A Chinese proverb says, “The best time to plant a tree is 20 years ago. The second-best time is now.” Aptly put, especially for this time of year.
The optimal tree planting time in Illinois falls in spring and autumn. Getting trees off to a good start ensures their existence well beyond our own.
New gardeners often assume sticking plants in the ground follows one technique. When planting tomatoes, they learned to strip off the lower leaves and bury not only the roots but also part of the stem in the ground. That works great for tomatoes. It predicts disaster for trees.
For our purposes, trees have four main parts: roots, root flare, trunk and canopy. Of course, the roots go beneath the soil. Everything else must stay above ground, including the root flare – that part at the base of the trunk expanding wider than the rest.
The root flare comprises part of the trunk and does not fare so well when buried. The constant moisture below ground causes rot, making the tree susceptible to disease and pests.
A tree is also not perennial. It may come in a container like perennials, but the advice for planting differs. Perennials come out of the pot and go into the ground kept at the same soil level as in the pot. If you can’t see the root flare on the tree in the container, remove the soil around the trunk until you find it. Now you know how deep to plant it.
Nor is a tree an annual. If you plant an annual in the wrong spot, no problem. Next year you get another chance, and another one the year after that. A tree will live for decades, even centuries, so site it with the future in mind. Read – and believe – the tag when determining how tall and wide your little twig of a tree will eventually become. It saves a lot of future anguish when the utility company comes and brutalizes it to protect the power lines. Also, don’t plant a future massive maple or oak as a foundation tree.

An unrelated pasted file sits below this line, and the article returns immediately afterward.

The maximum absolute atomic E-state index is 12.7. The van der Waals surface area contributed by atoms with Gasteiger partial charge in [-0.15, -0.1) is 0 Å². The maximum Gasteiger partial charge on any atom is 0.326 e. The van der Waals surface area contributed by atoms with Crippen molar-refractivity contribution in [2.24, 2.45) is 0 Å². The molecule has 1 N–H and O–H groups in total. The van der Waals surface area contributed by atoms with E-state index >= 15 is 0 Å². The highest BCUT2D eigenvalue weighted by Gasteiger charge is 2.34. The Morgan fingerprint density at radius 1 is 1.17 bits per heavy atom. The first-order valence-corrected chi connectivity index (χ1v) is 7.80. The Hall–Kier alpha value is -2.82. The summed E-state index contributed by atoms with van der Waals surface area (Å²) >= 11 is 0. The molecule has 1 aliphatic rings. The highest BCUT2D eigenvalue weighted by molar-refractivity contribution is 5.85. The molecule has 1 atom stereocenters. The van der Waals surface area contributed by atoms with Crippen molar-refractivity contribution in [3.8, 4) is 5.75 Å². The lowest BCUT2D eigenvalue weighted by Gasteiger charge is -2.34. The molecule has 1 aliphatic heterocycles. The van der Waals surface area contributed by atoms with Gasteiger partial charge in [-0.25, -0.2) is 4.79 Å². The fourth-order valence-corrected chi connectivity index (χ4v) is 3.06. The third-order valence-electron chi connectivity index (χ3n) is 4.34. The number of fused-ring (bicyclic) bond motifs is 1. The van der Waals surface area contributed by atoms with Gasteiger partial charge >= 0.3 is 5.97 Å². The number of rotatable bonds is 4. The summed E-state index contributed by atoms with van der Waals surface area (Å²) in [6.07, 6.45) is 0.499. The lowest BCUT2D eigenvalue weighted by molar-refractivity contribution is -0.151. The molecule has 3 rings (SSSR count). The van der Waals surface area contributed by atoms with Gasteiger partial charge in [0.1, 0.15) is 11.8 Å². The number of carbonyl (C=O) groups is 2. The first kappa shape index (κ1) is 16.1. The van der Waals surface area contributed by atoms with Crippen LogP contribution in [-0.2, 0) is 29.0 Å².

Once you remove the tree from its container and find the root flare, determine how deep to dig the hole. Dig no deeper than the level of the root ball, but twice as wide. Before planting, examine the roots, your last chance to do so. Remove any tight circling roots and splay out the rest. Do not add any compost to the fill dirt. Use the same soil that came out of the hole to backfill. Water well, and continue to monitor moisture for the first growing season. Twenty years from now, you will have followed the Chinese proverb.
Ask the Expert
Q: What are your suggestions for cascading container plants besides sweet potato vine?
A: Try Creeping Jenny (Lysimachia) or Sweet Alyssum for medium pots and Helichrysum in really large pots.
Q: Every spring, vertical and horizontal lines of holes appear on my tree trunk. What causes them and will it hurt the tree?
A: Migrating woodpeckers, probably yellow bellied sapsuckers, chose your yard for a rest and lunch stop on their way north. They will not hurt the tree.